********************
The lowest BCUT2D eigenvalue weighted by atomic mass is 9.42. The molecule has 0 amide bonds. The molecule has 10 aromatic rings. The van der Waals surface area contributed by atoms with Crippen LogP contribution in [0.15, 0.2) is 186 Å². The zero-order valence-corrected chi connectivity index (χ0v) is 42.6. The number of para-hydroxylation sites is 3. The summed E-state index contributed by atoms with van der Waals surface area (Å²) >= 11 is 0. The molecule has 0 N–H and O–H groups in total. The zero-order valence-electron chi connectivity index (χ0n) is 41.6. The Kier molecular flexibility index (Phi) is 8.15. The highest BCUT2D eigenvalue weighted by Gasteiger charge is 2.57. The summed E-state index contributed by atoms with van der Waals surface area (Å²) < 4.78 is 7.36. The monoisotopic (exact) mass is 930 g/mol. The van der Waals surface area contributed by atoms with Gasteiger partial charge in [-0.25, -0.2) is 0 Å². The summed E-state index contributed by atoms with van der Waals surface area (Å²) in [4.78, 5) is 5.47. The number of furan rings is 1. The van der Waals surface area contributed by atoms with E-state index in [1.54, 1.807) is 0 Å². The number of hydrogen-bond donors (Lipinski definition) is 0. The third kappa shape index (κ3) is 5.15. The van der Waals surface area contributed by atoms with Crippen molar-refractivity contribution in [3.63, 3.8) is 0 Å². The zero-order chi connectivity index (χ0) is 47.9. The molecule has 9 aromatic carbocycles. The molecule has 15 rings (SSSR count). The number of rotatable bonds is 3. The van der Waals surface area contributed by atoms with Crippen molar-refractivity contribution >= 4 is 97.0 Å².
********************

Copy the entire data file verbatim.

The lowest BCUT2D eigenvalue weighted by atomic mass is 9.42. The molecule has 0 amide bonds. The molecule has 10 aromatic rings. The van der Waals surface area contributed by atoms with Crippen LogP contribution in [0.15, 0.2) is 186 Å². The zero-order valence-corrected chi connectivity index (χ0v) is 42.6. The number of para-hydroxylation sites is 3. The summed E-state index contributed by atoms with van der Waals surface area (Å²) >= 11 is 0. The molecule has 0 N–H and O–H groups in total. The zero-order valence-electron chi connectivity index (χ0n) is 41.6. The Kier molecular flexibility index (Phi) is 8.15. The highest BCUT2D eigenvalue weighted by Gasteiger charge is 2.57. The summed E-state index contributed by atoms with van der Waals surface area (Å²) < 4.78 is 7.36. The monoisotopic (exact) mass is 930 g/mol. The van der Waals surface area contributed by atoms with Gasteiger partial charge in [-0.25, -0.2) is 0 Å². The summed E-state index contributed by atoms with van der Waals surface area (Å²) in [4.78, 5) is 5.47. The number of furan rings is 1. The van der Waals surface area contributed by atoms with E-state index in [1.54, 1.807) is 0 Å². The number of hydrogen-bond donors (Lipinski definition) is 0. The third kappa shape index (κ3) is 5.15. The van der Waals surface area contributed by atoms with Crippen molar-refractivity contribution in [3.63, 3.8) is 0 Å². The zero-order chi connectivity index (χ0) is 47.9. The molecule has 9 aromatic carbocycles. The molecule has 15 rings (SSSR count). The number of rotatable bonds is 3. The van der Waals surface area contributed by atoms with Crippen molar-refractivity contribution >= 4 is 97.0 Å².